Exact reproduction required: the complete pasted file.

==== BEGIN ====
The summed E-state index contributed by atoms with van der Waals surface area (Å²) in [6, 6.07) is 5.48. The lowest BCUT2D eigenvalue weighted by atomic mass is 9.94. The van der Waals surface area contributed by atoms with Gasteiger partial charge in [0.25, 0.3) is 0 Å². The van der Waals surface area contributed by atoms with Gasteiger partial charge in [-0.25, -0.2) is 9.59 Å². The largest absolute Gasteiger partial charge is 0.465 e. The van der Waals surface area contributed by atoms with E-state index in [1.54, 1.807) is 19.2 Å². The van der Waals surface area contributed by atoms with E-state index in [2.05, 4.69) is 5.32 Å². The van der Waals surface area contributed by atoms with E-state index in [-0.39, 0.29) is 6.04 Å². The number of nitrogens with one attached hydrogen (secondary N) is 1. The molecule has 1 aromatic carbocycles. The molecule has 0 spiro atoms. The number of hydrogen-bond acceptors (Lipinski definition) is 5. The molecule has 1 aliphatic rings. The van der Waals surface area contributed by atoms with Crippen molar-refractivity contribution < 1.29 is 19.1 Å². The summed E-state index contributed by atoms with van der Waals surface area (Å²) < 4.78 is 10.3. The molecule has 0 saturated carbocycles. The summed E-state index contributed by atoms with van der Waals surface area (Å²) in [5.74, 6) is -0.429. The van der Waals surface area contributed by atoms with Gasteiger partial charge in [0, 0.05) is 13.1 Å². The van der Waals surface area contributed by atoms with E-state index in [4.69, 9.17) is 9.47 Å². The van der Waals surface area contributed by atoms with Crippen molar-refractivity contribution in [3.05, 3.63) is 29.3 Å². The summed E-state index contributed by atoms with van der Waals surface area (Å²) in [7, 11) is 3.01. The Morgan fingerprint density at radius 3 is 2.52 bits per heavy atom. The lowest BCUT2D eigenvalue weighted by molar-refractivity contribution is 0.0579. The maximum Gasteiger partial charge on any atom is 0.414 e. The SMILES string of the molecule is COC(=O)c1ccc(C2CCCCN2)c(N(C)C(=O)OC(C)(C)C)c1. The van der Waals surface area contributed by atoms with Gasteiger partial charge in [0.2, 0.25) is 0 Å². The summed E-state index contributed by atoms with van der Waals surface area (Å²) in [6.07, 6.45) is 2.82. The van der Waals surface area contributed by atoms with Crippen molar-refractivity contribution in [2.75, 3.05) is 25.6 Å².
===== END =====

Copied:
The summed E-state index contributed by atoms with van der Waals surface area (Å²) in [6, 6.07) is 5.48. The lowest BCUT2D eigenvalue weighted by atomic mass is 9.94. The van der Waals surface area contributed by atoms with Gasteiger partial charge in [0.25, 0.3) is 0 Å². The van der Waals surface area contributed by atoms with Gasteiger partial charge in [-0.25, -0.2) is 9.59 Å². The largest absolute Gasteiger partial charge is 0.465 e. The van der Waals surface area contributed by atoms with E-state index in [1.54, 1.807) is 19.2 Å². The van der Waals surface area contributed by atoms with E-state index in [2.05, 4.69) is 5.32 Å². The van der Waals surface area contributed by atoms with E-state index in [-0.39, 0.29) is 6.04 Å². The number of nitrogens with one attached hydrogen (secondary N) is 1. The molecule has 1 aromatic carbocycles. The molecule has 0 spiro atoms. The number of hydrogen-bond acceptors (Lipinski definition) is 5. The molecule has 1 aliphatic rings. The van der Waals surface area contributed by atoms with Crippen molar-refractivity contribution < 1.29 is 19.1 Å². The summed E-state index contributed by atoms with van der Waals surface area (Å²) < 4.78 is 10.3. The molecule has 0 saturated carbocycles. The summed E-state index contributed by atoms with van der Waals surface area (Å²) in [5.74, 6) is -0.429. The van der Waals surface area contributed by atoms with Gasteiger partial charge in [0, 0.05) is 13.1 Å². The van der Waals surface area contributed by atoms with E-state index in [4.69, 9.17) is 9.47 Å². The van der Waals surface area contributed by atoms with Crippen molar-refractivity contribution in [3.05, 3.63) is 29.3 Å². The summed E-state index contributed by atoms with van der Waals surface area (Å²) in [7, 11) is 3.01. The Morgan fingerprint density at radius 3 is 2.52 bits per heavy atom. The lowest BCUT2D eigenvalue weighted by molar-refractivity contribution is 0.0579. The maximum Gasteiger partial charge on any atom is 0.414 e. The SMILES string of the molecule is COC(=O)c1ccc(C2CCCCN2)c(N(C)C(=O)OC(C)(C)C)c1. The van der Waals surface area contributed by atoms with Gasteiger partial charge in [0.2, 0.25) is 0 Å². The summed E-state index contributed by atoms with van der Waals surface area (Å²) in [6.07, 6.45) is 2.82. The van der Waals surface area contributed by atoms with Crippen molar-refractivity contribution in [2.75, 3.05) is 25.6 Å².